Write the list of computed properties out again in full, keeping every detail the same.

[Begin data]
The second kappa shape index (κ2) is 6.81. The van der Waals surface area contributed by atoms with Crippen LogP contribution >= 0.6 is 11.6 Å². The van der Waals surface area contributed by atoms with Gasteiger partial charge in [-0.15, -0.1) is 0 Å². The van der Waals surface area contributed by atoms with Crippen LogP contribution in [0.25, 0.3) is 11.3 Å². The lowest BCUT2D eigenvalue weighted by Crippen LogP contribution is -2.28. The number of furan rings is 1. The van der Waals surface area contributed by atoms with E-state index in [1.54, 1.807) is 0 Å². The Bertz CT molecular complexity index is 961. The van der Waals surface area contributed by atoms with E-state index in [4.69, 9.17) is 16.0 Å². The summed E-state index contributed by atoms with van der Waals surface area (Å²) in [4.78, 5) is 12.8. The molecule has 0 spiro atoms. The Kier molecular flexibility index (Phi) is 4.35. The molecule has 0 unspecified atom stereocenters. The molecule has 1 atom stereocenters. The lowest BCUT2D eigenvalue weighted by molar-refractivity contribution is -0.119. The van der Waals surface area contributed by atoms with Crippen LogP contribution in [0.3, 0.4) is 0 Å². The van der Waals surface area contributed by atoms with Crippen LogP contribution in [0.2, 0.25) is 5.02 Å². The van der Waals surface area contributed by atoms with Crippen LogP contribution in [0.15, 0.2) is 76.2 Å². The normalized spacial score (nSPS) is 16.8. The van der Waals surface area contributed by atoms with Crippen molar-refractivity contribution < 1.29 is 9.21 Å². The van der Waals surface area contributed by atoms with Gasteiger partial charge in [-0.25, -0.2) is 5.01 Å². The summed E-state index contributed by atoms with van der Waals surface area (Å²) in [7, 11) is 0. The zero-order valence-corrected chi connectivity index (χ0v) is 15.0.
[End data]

The second kappa shape index (κ2) is 6.81. The van der Waals surface area contributed by atoms with Crippen LogP contribution >= 0.6 is 11.6 Å². The van der Waals surface area contributed by atoms with Gasteiger partial charge in [-0.15, -0.1) is 0 Å². The van der Waals surface area contributed by atoms with Crippen LogP contribution in [0.25, 0.3) is 11.3 Å². The lowest BCUT2D eigenvalue weighted by Crippen LogP contribution is -2.28. The number of furan rings is 1. The van der Waals surface area contributed by atoms with E-state index in [1.54, 1.807) is 0 Å². The Bertz CT molecular complexity index is 961. The van der Waals surface area contributed by atoms with E-state index in [4.69, 9.17) is 16.0 Å². The summed E-state index contributed by atoms with van der Waals surface area (Å²) in [4.78, 5) is 12.8. The molecule has 0 spiro atoms. The Kier molecular flexibility index (Phi) is 4.35. The molecule has 0 unspecified atom stereocenters. The molecule has 1 atom stereocenters. The lowest BCUT2D eigenvalue weighted by molar-refractivity contribution is -0.119. The van der Waals surface area contributed by atoms with Crippen LogP contribution in [0.3, 0.4) is 0 Å². The van der Waals surface area contributed by atoms with Crippen LogP contribution in [0.2, 0.25) is 5.02 Å². The van der Waals surface area contributed by atoms with Crippen LogP contribution in [0.15, 0.2) is 76.2 Å². The normalized spacial score (nSPS) is 16.8. The van der Waals surface area contributed by atoms with Crippen molar-refractivity contribution < 1.29 is 9.21 Å². The van der Waals surface area contributed by atoms with Gasteiger partial charge in [-0.25, -0.2) is 5.01 Å². The summed E-state index contributed by atoms with van der Waals surface area (Å²) in [7, 11) is 0. The zero-order valence-corrected chi connectivity index (χ0v) is 15.0.